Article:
Revised Bloom’s Taxonomy
The revised Bloom’s Taxonomy emphasizes students’ learning outcomes through the use of refined terms. The revised taxonomy is a refreshed take on Bloom’s Taxonomy from 1956, which examined cognitive skills and learning behavior. The original framework was proposed by Benjamin Bloom who believed, “education must be increasingly concerned about the fullest development of all children and youth.” Changes to terminology, structure and emphasis are a part of the revised approach. Nouns such as evaluation or synthesis are now replaced with verbs such as creating or evaluating, respectively. With structure, “creating” now becomes the highest level—the area meant for generating ideas or constructing a new point of view. Emphasis has also changed, whereby the taxonomy is aimed at wider audiences and attempts to be more universal beyond grade school.
What are the different levels of the revised Bloom’s Taxonomy? Revised Bloom’s taxonomy refers to the emphasis on two learning domains that make up educational objectives: cognitive (knowledge) and affective (attitude). The revised taxonomy focuses on six levels: remember, understand, apply, analyze, evaluate and create. Bloom’s action verbs are also used when developing learning outcomes. Here’s a breakdown of each tier in the Bloom’s Taxonomy framework.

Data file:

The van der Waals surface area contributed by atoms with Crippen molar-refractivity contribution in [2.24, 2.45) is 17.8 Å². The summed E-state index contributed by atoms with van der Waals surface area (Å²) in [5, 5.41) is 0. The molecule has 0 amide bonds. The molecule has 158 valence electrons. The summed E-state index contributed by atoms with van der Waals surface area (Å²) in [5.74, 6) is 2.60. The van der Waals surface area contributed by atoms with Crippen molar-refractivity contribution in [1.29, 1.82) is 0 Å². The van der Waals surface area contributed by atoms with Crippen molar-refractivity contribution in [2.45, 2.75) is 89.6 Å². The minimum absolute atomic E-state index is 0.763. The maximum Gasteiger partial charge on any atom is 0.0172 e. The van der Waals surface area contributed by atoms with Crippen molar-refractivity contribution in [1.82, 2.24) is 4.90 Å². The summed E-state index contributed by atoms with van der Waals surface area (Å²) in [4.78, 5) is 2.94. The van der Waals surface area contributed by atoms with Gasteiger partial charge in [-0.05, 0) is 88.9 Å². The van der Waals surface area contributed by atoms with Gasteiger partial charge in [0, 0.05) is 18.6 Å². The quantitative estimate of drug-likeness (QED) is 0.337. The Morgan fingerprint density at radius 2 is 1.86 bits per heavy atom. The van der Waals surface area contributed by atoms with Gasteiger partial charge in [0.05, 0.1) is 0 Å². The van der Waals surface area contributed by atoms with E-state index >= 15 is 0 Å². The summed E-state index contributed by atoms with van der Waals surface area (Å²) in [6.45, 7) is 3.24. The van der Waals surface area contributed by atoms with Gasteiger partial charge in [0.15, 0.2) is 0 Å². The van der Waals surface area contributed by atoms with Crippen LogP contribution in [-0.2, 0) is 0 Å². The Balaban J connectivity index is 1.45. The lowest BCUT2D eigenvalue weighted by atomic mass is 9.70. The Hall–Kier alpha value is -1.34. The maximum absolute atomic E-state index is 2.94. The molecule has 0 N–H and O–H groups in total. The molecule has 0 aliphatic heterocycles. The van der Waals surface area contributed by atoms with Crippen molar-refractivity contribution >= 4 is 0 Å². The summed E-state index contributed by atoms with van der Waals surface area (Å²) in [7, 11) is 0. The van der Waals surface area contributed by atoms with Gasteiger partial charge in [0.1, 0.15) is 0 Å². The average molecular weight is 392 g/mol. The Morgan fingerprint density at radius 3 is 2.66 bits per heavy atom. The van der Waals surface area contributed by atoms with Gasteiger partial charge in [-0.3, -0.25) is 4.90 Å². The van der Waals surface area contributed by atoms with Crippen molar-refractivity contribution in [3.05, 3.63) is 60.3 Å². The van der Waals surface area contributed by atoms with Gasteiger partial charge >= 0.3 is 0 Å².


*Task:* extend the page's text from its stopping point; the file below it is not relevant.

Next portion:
Remember refers to recalling information from long-term memory, such as recalling the stages of mitosis. Learning outcome verbs for this level include ‘cite,’ ‘define’ and ‘label.’
Understand involves showing comprehension of a given concept or fact, such as explaining why a chemical reaction occurs. Learning outcome verbs for this level include ‘compare,’ ‘differentiate,’ and ‘paraphrase.’
Apply refers to translating concepts learned in the classroom to other academic or non-academic scenarios, such as using a math formula to determine an appropriate budget. Learning outcome verbs for this level include ‘examine,’ ‘experiment,’ and ‘solve.’
Analyze refers to drawing parallels between ideas and using critical reasoning to determine patterns and connections, such as differentiating between collective and individualistic societies. Learning outcome verbs include ‘classify,’ ‘identify,’ and ‘integrate.’
Evaluate involves rationalizing based on the educational information and criteria presented to them, such as justifying a fictional court ruling. Learning outcome verbs for this level include ‘conclude,’ ‘consider,’ and ‘rank.’
Create, the final level of the revised Bloom’s Taxonomy model, involves putting separate elements together to form a detailed final product, such as writing a book of short stories based on literature principles analyzed throughout the course. Learning outcome verbs for this level include ‘compile,’ ‘generate,’ and ‘modify.’
These verbs refer to the cognitive process that students encounter and the knowledge that they work with. For instance, a verb under the ‘remember’ category may ask students to recall how to perform CPR where a verb under the ‘create’ category may ask students to design an effective project workflow.